Archive for July, 2007

Meal Assembly Centers Enter Supermarket Arena: Are YOU Prepared?

An interesting article from the Perishable Pundit with several comments about Meal Assembly Stores showing up in grocery stores.

The problem is that we don’t yet know if MACs are viable. As the article points out, they are booming – but almost all are franchises, and the small footprint of most of these stores allows them to open easily in many locations. In addition, it is an easy concept to understand, and most people looking to start a business would find this concept accessible.

But are these stores earning an adequate return on capital?

Do the families that own them earn an acceptable wage for their work? We really have no idea.

A few interesting comments on what a grocery store meal assembly store can offer versus a stand along store. The idea that grocery stores offer such a wide variety of side dishes, salads, desserts, breads, wines, etc, does offer a competitive advantage for the grocery store.

The Pundit thinks it is well worth an experiment but suspects that simply opening a Meal Assembly Center franchise in a store isn’t taking full advantage of a supermarket’s competitive edge.

For example, many Meal Assembly Centers often offer set menus every month and require advance ordering. You see in the release that Dream Dinners requires people to log in on a computer and order selections from a monthly menu from home. This is partly so the centers can buy and prep the food. Supermarkets offer the advantage of having all the food in the world right at the doorstep. They can support much wider menu options than free-standing stores.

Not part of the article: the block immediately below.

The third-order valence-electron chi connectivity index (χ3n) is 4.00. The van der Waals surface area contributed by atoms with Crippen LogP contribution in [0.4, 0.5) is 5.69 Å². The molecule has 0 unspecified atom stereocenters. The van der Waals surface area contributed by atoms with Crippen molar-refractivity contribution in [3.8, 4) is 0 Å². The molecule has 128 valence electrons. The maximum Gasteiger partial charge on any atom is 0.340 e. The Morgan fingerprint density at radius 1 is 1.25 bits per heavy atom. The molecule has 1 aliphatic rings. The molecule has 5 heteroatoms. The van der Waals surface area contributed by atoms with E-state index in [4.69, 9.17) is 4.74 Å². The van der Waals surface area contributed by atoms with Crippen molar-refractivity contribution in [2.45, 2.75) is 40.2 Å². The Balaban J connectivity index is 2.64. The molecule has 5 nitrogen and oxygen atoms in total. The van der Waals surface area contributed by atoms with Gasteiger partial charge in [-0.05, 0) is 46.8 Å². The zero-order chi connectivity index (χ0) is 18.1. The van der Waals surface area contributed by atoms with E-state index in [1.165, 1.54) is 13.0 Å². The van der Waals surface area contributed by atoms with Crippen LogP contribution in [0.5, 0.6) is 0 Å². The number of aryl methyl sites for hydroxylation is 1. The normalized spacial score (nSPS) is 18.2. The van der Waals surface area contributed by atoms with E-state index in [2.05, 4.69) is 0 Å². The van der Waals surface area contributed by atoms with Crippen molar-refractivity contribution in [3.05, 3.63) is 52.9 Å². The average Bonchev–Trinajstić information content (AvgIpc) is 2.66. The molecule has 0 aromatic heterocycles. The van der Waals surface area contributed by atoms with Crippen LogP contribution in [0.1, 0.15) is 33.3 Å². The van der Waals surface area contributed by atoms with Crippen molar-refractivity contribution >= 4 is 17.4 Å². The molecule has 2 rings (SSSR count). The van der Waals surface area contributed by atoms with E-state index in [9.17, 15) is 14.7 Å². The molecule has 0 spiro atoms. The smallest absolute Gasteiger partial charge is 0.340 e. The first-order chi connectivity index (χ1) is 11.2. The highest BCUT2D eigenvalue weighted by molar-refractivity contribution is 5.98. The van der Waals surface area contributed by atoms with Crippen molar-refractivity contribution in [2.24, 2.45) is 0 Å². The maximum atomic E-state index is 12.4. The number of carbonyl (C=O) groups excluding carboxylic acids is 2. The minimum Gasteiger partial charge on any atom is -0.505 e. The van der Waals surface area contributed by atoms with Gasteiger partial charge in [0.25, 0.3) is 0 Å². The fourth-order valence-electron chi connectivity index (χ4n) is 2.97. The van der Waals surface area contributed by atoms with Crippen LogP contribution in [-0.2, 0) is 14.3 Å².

Also, supermarkets have an incentive to keep people in the stores longer. One wonders if they could actually cook the food for consumers and blast freeze it while consumers do other shopping?

Certainly marketing and merchandising will be important. If a consumer signs up to make a particular entrée, selling that consumer appropriate beverages, side dishes, salads, bakery items, etc., could make the experience both superior for the consumer and profitable for the retailer.

You can read the full article here:

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Publicity Mistakes – Don’t Sabotage Your Success

The number one rule of being successful in the world of publicity (or in just about any other field, for that matter): Don’t sabotage your efforts with dumb — and easily correctable — mistakes. Here then are the dumb things that publicity seekers do. Avoid them, and you’ll be well on your way to scoring great coverage!

1. Thinking Like an Advertiser
2. Getting Too Close to Your Product
3. Getting too Close to a Journalist
4. Obsessing Over the Big Hits
5. Reading from a Script
6. Using Outdated Media Lists
7. Not Understanding Timing
8. Not Being Accessible
9. Not Telling the Truth
10. Being Sloppy

Typos, bad printing, hideous press kit covers, poorly shot photos, improperly formatted press releases…these are the signs of an amateur. Amateurs don’t get coverage.

Before you send out anything, proof it. Then proof it again. Then give it to someone else to proof. Then proof it again.